This issue with moral consistency is particularly important when we encounter ethical or political conflicts between the rights or interests of different species. “When you come to issues like what are you going to eat, and whose land is this, and conflicts between wildlife and humans, so-called invasive or introduced species causing problems, you get into situations where you have to resolve those conflicts. This requires thinking about all the different beings involved; however, normally, that’s when the interests of individual nonhumans get brushed aside. It doesn’t make sense to continue to do so, and it’s certainly not fair to continue to do so.”
At the same time, Dr. Freeman astutely points to the idea that advocating for the importance of animal rights or environmental rights solely because that can advance human rights is a large part of the problem. “In some ways,” she said, “I just gave a self-interested answer to your question — that human rights needs animal rights to protect itself. Generally, I don’t like these arguments that reinforce the idea that so long as something protects humans then it’s good, but if it’s just for the good of another species to their inherent value then that’s useless. I do try to steer away from that. I don’t make arguments for veganism that have to do with people’s cholesterol or their weight.”
“The bigger issues,” Dr. Freeman emphasized, “are ecological responsibility and justice issues. In the book, the concept of the human-animal-earthling identity is about being an altruistic person who thinks about others, many kinds of others, not just people who belong to your own group. It’s a very expansive sense of self or inclusive in-group to use the terms psychologists use.”
Lessons from the Human Animal Earthling
Dr. Freeman’s concluding insights drove home the idea that the value of the human animal earthling to today’s social struggle rests in the profound mindset shift it demands of our political and ethical decision making. “In general,” she offered, “I’m trying to get us toward a less self-centered way of making decisions—that is, our continuing to make self-interested decisions in the environmental crisis, where we’re privileging what is best for us and for our own pocketbooks. I get we need to think about our own economic struggles, but that shouldn’t be the primary thing we’re always asked to think about. We should be thinking about taking a more communal approach to us being a team — a planetary team — that needs to be interdependent and coexist. We need to be asked to coexist and that needs to be cultivated as part of what we want to do and what we think is valuable, and not just limit things to the human realm.”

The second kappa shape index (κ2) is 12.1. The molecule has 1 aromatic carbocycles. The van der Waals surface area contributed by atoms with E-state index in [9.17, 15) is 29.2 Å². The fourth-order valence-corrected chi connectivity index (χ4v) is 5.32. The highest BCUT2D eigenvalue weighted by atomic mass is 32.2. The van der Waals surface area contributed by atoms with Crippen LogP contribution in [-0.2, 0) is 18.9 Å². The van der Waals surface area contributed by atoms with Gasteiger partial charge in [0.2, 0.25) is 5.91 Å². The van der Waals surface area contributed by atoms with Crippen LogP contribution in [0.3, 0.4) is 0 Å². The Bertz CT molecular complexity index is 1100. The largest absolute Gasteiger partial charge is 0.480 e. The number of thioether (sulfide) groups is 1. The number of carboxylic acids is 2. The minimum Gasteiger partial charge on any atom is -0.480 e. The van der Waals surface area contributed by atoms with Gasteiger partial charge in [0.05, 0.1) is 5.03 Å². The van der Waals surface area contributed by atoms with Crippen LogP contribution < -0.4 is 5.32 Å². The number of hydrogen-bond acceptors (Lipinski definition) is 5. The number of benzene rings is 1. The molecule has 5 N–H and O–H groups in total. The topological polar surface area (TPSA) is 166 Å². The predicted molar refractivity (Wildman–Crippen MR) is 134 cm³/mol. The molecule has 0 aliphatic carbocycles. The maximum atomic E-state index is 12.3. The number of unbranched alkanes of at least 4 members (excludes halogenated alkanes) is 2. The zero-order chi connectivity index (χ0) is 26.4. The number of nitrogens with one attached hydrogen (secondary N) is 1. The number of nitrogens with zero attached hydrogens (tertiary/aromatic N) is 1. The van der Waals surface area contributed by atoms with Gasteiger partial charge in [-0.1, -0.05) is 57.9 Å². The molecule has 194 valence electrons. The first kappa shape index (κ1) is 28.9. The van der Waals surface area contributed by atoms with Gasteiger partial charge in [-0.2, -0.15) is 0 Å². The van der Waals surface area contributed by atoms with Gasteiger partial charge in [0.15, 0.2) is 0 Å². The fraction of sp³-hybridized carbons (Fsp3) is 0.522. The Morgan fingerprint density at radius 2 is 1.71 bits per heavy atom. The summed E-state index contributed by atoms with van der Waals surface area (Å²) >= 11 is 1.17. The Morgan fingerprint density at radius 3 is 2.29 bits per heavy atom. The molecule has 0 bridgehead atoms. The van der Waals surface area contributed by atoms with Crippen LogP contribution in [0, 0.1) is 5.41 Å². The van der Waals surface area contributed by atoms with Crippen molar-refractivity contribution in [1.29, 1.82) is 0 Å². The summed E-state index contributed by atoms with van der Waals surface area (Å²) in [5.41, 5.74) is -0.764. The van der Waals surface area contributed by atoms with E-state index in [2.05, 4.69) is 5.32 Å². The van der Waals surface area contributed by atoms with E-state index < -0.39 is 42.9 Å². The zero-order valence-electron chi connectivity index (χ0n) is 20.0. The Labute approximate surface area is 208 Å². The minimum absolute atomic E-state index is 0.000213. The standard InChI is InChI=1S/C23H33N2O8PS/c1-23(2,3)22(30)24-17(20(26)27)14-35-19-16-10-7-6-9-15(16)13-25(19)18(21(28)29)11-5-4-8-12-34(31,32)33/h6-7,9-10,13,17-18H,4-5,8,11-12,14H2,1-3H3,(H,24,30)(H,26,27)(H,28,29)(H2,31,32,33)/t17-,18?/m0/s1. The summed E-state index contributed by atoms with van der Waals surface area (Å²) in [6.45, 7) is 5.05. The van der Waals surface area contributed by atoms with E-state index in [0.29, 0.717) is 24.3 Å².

Working as a “planetary team” involves, most critically, a committed departure from the utilitarian way we tend to approach political problems. “I like the idea of inherent value,” Dr. Freeman reflected, “what’s the inherent value of somebody, not their instrumental value. I think we often talk about other species in terms of their instrumental value. I’m trying to get away from that but it seems difficult because notions of interdependence are the ways humans are asked to care about the environment.”
For example, Dr. Freeman addressed the tendency for us to appeal to future human generations in climate change messaging, saying, “When people make environmental pleas or requests they’re usually about thinking about our supposed grandkids, like we’re all going to have grandkids. There are lots of other species’ offspring we need to think about and a lot of us aren’t going to have our own kids. If I’m only asked to do things for the benefit of my future family, well I’m not having any kids, do I not have to do anything?”
The type of relationship to the world suggested by the concept of the human animal earthling urges us to understand other species as kin – as intimately linked through our shared earthly existence – and to treat our responsibilities to animals and the environment accordingly. “I’m very concerned about future generations that have no blood relation to me and I’m very concerned about my impact on future generations and bees and ants and worms and everyone,” Dr. Freeman said, before ruminating on the emotional toll that comes with this commitment, noting “Which is probably why I’m stressed and exhausted right now.”
Indeed, the political and moral commitments entailed by the human animal earthling may seem impossible. However, for Dr. Freeman this difficulty is precisely why we need to struggle to change our system in a way that fosters these politics. Dr. Freeman observed that, “This is something we have already taken on in a globalized world where everything is interconnected. Even shopping can be exhausting if you’re trying to be conscientious. Of course, we can’t control everything, which is why it’s important that the onus shouldn’t be put on the individual level. Those defaults have been set up by our systems. But right now, vegan food is too expensive, organic food is inaccessible. It makes it difficult to do the kinds of things that I think many of us would like to do and would feel good about doing. Many of us in the academy have been calling for systemic changes, and NGOs also often focus on systemic changes. This lets us make it easier for individuals to do what they often want to do because barriers have been removed.”
The value of the human animal earthling to contemporary political struggles is, in this way, both moral and pragmatic. It offers a radically inclusive understanding of identity capable of reorienting our relationship to animals and orienting the type of far-reaching social, cultural, and economic shifts demanded by our current crises. As such, bringing our present systems into line with a multidimensional understanding of identity and a robust sense of interspecies justice; they must struggle against the structures that make living in harmony with beyond human animals and our environment impossible, and construct new ones that foster equitable and interdependent relationships among species. If this poses a monumental task, this is because the current crises we face as a species are monumental in nature.